Highway to High Art

Go inside the private studios of some of the High Desert’s most eclectic artists.

Tienlyn Jacobson Arts & Entertainment, Current Guide

Lamination work by 
Cat Celebrezze.

We often view art in an isolated setting. But if one experiences it within the context of the creative process, there is potential for a deeper understanding of the work itself. This is precisely what the yearly, self-guided Hwy 62 Open Studio Art Tours allows patrons to do. More than 100 artists in the Morongo Basin open their studios and interact with visitors in their work-spaces — areas usually kept separate from 
where their finished pieces are displayed.

Another powerful aspect of the tour is the ability to immerse oneself in not only the artist environment, but also the natural surroundings that shape the work. For Pioneertown potters and Hwy 62 Open Studio Art Tours veterans Amara and Thomas Alban of MazAmar Pottery, who moved to the High Desert after seeking a place “where the artists live,” the landscape plays a major factor in creation. “We weren’t even potters before moving here,” Amara says. “The desert did it to us. We’re influenced by our surroundings; the landscape, colors, even the climate contribute to our aesthetic and inspiration.”

“Lamination is the trope of existence with regard to our species and culture. Long 
after we are gone, plastic will be what remains. And as any ego-driven artist, I want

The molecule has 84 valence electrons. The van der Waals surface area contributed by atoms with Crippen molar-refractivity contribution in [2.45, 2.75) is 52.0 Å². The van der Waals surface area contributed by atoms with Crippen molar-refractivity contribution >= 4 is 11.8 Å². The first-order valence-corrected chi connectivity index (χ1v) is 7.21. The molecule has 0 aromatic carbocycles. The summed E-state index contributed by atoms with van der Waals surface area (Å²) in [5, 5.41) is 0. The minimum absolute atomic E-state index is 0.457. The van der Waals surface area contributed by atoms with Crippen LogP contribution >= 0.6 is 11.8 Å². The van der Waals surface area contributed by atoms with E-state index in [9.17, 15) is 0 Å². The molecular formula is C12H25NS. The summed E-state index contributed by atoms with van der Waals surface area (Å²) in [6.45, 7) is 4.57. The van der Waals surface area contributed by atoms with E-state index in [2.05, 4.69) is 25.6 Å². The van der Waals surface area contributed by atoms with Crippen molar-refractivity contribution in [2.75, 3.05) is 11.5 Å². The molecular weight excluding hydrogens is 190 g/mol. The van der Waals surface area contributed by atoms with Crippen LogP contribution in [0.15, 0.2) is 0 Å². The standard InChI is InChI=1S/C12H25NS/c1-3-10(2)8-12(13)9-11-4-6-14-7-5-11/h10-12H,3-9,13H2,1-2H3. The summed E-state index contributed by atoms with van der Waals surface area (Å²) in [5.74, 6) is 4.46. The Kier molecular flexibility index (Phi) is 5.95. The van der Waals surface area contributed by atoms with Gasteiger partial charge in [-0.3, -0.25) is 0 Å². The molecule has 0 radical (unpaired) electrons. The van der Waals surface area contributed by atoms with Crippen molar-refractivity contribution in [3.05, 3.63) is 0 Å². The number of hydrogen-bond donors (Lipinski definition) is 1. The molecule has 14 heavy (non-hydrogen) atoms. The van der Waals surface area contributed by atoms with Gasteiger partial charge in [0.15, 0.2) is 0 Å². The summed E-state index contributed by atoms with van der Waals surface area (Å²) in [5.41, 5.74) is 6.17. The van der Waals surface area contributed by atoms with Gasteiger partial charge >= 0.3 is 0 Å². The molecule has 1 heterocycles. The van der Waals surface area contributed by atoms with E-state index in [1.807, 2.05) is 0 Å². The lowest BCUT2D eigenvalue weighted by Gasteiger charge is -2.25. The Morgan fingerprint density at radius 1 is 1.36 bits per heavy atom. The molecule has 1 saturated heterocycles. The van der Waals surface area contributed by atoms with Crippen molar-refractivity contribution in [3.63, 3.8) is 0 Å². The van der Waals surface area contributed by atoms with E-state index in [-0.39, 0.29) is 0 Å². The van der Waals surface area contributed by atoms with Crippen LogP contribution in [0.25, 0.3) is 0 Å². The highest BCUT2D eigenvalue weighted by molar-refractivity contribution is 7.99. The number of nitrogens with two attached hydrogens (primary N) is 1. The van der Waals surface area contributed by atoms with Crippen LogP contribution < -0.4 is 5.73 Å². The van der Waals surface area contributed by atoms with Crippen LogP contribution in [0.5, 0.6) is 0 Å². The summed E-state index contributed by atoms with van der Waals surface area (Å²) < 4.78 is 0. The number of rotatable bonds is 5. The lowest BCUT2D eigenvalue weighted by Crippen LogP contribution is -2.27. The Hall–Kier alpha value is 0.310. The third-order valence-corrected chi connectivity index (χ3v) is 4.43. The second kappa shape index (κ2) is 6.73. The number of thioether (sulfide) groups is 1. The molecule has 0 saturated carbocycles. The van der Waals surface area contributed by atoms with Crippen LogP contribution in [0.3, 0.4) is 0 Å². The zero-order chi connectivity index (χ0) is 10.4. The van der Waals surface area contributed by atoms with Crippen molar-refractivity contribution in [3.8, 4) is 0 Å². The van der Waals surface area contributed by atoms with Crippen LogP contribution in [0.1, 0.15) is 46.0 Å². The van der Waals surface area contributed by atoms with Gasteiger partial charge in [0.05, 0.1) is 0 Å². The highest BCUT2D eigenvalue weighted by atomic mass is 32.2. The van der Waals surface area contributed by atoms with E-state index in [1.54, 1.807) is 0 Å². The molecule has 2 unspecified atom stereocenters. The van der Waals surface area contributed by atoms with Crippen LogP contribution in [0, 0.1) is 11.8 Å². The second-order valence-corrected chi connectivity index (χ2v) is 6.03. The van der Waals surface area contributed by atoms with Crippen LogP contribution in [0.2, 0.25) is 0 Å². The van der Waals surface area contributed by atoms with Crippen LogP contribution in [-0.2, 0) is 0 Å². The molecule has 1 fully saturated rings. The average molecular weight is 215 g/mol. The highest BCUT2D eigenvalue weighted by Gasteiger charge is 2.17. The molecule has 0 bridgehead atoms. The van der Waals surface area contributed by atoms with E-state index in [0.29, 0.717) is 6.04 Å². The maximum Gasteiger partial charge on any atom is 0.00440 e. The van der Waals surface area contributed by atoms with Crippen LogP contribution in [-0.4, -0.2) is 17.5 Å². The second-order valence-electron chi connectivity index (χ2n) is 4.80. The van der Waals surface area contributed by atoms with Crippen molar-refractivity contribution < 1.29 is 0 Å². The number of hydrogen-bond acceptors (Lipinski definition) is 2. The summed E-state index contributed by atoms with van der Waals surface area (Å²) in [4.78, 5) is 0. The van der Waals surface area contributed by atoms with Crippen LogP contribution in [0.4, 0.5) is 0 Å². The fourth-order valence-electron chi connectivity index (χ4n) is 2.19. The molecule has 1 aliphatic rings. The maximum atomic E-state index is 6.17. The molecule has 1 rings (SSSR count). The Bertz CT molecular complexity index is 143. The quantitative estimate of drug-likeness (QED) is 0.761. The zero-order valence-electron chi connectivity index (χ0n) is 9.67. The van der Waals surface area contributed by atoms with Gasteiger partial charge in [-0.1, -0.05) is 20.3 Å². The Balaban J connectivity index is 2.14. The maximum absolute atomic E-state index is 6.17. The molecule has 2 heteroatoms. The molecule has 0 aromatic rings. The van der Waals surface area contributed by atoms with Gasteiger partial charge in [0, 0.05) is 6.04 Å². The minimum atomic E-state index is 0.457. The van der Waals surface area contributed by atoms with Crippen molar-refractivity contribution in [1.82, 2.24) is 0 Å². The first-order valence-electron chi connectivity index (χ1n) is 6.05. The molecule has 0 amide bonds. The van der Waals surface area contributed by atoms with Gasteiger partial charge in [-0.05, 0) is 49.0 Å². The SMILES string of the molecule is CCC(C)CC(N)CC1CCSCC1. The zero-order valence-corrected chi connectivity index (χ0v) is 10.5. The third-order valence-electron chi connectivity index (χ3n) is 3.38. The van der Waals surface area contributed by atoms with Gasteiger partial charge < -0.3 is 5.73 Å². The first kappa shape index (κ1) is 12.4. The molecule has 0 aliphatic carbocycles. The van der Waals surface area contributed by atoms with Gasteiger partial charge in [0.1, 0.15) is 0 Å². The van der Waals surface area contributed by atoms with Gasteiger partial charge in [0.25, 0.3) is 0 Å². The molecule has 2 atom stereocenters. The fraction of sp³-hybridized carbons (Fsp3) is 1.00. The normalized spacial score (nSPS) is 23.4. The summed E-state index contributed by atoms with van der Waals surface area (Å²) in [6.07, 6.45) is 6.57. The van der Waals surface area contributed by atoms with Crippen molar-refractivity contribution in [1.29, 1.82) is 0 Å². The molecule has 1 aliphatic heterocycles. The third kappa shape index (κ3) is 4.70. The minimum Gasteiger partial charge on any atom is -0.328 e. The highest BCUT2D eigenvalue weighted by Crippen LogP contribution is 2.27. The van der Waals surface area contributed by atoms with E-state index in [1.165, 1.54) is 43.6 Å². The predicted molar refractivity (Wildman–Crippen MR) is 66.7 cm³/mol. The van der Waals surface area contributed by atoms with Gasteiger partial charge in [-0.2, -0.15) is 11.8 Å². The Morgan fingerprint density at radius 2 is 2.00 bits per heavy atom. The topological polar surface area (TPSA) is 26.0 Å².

my art to remain.”Cat Celebrezze

The desert has a different effect for lamination artist Cat Celebrezze, who lives in Joshua Tree with her husband and fellow artist, Blake Baxter. “The geography provides a stark contrast to my work,” she says. It makes sense when you realize much of her work focuses on context and isolation. She sees her laminations as “tiny sealed environments of the context that created them.”

Upon visiting Celebrezze and Baxter’s home and respective studios, it’s difficult not to draw a parallel to this concept of environmental influence. Everything from the landscaping to the placement of their studios feels intentional. Separate yet flowing together. Celebrezze’s lamination shed is small and neatly organized, appropriate to the scale of her intricate work. Baxter’s studio, where he paints with natural materials like sand, is spacious and open. At first glance, his minimalist canvases seem simple and straightforward. Yet upon closer look, one discovers nuances and variation of texture within the washed earth, cement, paint, and polymer. Or as Baxter describes it, “a reliable pattern of change.”


Blake Baxter


Cat Celebrezze


Minimalist canvases by Blake Baxter.

For being in such a seemingly remote landscape, the tour “draws a lot of traffic,” Baxter says, in part due to steadily increasing awareness but also through the vitalizing support of the community itself.

“The art citizenry here in Joshua Tree is superb,” Celebrezze adds. “New York and L.A. have that too, but there it’s dispersed and pocketed. In the desert, it’s more available, which is refreshing.”

pencil it in!

Tours take place Oct. 13–14 and Oct. 20–21 at studios located along Highway 62 in the Morongo Basin communities. Get the details and plan your self-guided route at hwy62arttours.org.